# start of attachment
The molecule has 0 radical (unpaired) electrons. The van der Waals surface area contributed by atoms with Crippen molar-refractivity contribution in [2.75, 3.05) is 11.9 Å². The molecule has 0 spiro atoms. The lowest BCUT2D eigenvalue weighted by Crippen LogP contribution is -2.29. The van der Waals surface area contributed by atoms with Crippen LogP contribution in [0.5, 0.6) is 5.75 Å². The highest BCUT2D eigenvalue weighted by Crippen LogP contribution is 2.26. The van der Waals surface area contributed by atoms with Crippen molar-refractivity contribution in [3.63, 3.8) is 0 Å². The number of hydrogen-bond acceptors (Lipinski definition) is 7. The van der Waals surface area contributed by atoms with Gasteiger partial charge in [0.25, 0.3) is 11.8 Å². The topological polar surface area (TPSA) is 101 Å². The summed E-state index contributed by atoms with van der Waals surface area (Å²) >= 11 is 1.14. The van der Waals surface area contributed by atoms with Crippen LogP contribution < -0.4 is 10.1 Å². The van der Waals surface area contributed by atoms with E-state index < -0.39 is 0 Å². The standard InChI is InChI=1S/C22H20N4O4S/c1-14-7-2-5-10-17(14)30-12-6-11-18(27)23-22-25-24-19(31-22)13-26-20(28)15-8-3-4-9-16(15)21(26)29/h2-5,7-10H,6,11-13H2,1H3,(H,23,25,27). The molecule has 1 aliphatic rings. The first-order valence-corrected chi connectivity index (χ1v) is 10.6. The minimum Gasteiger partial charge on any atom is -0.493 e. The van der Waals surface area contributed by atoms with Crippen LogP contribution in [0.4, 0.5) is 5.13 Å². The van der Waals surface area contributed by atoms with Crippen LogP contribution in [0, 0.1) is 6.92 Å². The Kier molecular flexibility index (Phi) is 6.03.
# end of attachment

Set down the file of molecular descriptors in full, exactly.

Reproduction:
The molecule has 0 radical (unpaired) electrons. The van der Waals surface area contributed by atoms with Crippen molar-refractivity contribution in [2.75, 3.05) is 11.9 Å². The molecule has 0 spiro atoms. The lowest BCUT2D eigenvalue weighted by Crippen LogP contribution is -2.29. The van der Waals surface area contributed by atoms with Crippen LogP contribution in [0.5, 0.6) is 5.75 Å². The highest BCUT2D eigenvalue weighted by Crippen LogP contribution is 2.26. The van der Waals surface area contributed by atoms with Crippen molar-refractivity contribution in [3.63, 3.8) is 0 Å². The number of hydrogen-bond acceptors (Lipinski definition) is 7. The van der Waals surface area contributed by atoms with Gasteiger partial charge in [0.25, 0.3) is 11.8 Å². The topological polar surface area (TPSA) is 101 Å². The summed E-state index contributed by atoms with van der Waals surface area (Å²) >= 11 is 1.14. The van der Waals surface area contributed by atoms with Crippen LogP contribution < -0.4 is 10.1 Å². The van der Waals surface area contributed by atoms with E-state index < -0.39 is 0 Å². The standard InChI is InChI=1S/C22H20N4O4S/c1-14-7-2-5-10-17(14)30-12-6-11-18(27)23-22-25-24-19(31-22)13-26-20(28)15-8-3-4-9-16(15)21(26)29/h2-5,7-10H,6,11-13H2,1H3,(H,23,25,27). The molecule has 1 aliphatic rings. The first-order valence-corrected chi connectivity index (χ1v) is 10.6. The minimum Gasteiger partial charge on any atom is -0.493 e. The van der Waals surface area contributed by atoms with Crippen LogP contribution in [0.4, 0.5) is 5.13 Å². The van der Waals surface area contributed by atoms with Crippen LogP contribution in [0, 0.1) is 6.92 Å². The Kier molecular flexibility index (Phi) is 6.03.